Monday, August 15, 2016

Households and Religiosity

Yair Assaf-Shapira
Jerusalem Institute for Israel Studies

Every year, on the occasion of "Jerusalem Day", the Jerusalem Institute publishes the annual Statistical Yearbook of Jerusalem. The yearbook is the main data source on the city, and as such, it's used regularly by the writers of this column.
We tend to thoroughly examine population (persons) data, but today I want to look at household (HH) data. When trying to estimate demand for housing as well as for other services, HH data is sometimes more important than persons data.
There are 2.3 million HHs in Israel, and 210,100 of them live in Jerusalem. Jerusalem's share of HHs in Israel is lower than its share of population (8.8% compared with 10%), due to the relatively large HH size in the capital (3.9 persons compared with 3.3 in Israel). The balance between the Jewish and Arab HHs is also different than the populations balance, and the Jewish HHs form 71% of the total HHs, compared with 63% of the population.
Household size in Jerusalem may be large on average, but still, 38% of the HHs are of one or two persons only. These HHs include Jerusalem's many students and other young adults. Among the Jewish HHs this figure rises to 47%, or almost half of the HHs, slightly higher even than the figure for the Jewish HHs in Israel (46%). With such a high percentage of small HHs, it may be asked how come the average HH size in the city is larger than in Israel. The answer lies in the high percentage of HHs sized 7 persons and above in Jerusalem (15%, compared with 5.9% in Israel).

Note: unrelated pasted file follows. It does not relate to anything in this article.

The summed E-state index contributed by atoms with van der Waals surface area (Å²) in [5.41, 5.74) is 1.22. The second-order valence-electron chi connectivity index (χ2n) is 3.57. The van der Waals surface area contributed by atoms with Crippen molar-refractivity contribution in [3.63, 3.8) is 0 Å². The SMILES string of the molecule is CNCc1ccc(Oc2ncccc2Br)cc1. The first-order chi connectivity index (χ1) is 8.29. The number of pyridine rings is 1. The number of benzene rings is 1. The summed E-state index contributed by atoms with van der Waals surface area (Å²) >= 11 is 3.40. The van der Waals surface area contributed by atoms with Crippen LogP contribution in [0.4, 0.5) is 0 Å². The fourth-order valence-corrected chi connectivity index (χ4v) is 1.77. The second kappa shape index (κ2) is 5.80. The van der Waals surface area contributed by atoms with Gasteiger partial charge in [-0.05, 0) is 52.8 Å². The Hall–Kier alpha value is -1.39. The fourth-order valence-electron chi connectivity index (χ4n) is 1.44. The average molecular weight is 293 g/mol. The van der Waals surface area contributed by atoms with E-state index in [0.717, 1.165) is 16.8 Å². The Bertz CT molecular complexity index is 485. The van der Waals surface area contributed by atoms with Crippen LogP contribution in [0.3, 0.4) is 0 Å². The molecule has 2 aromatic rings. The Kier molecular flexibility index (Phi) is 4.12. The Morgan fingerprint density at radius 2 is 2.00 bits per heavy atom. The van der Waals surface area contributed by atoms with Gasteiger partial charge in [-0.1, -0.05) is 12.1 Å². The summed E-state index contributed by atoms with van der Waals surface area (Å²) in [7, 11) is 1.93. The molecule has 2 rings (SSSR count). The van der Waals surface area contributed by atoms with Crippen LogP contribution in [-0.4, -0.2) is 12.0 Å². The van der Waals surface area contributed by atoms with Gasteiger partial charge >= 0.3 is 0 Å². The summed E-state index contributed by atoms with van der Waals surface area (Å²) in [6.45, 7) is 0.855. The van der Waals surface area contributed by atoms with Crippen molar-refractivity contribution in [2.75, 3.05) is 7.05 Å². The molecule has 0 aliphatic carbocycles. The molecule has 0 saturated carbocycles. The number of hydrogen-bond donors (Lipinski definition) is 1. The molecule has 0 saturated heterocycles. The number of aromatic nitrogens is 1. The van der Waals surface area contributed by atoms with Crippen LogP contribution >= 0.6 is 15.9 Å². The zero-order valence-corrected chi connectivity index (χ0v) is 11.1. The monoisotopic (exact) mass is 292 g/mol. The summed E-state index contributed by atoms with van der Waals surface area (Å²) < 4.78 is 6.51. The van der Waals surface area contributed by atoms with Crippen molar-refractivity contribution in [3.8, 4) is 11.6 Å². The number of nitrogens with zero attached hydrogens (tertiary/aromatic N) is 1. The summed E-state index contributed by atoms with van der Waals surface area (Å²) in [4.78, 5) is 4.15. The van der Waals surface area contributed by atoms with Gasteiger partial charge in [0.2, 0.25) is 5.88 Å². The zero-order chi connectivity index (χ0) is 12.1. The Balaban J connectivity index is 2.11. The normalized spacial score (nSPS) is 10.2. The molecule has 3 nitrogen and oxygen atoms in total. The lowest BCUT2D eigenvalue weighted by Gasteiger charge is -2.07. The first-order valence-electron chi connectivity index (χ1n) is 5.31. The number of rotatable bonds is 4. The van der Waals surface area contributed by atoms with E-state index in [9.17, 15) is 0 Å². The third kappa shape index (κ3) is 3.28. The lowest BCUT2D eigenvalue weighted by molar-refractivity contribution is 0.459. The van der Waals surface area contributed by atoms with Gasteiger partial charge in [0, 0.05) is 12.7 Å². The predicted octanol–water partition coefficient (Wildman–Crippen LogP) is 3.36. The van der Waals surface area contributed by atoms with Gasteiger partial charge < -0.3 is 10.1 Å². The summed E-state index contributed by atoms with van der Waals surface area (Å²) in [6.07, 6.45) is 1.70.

As of this yearbook, thanks to changes in the Labor Force Survey held by the Central Bureau of Statistics, data is available about the breakdown of the HHs by religious affiliation. Among the Jewish HHs, the secular and traditional HHs form 45%, the "very religious" and Ultra-orthodox form 33%, and the observant (religious) HHs, 22%. Among the Arab HHs, traditional and secular HHs form 64% (the majority of whom stated they were traditional), and observant (together with a very small percentage of "very religious") HHs, form 36%.

Sunday, July 31, 2016

The Jerusalem Files

Dafna Shemer
Jerusalem Institute for Israel Studies

In 2014 a total of 33,400 investigation files were opened in Jerusalem, 43% of which were crimes involving property, 36% involved public order, and 17% involved personal injury.
Of the investigation files that were opened, there 12 murder cases, 25 attempted murder cases, 179 rape cases, 447 cases of drug dealing, 1,622 home invasion cases, 2,078 vehicle theft cases, and 3,075 cases of malicious damage to property.
Most crimes against property take place within residences (2,734), on the streets of the city (2,282), and in stores (766).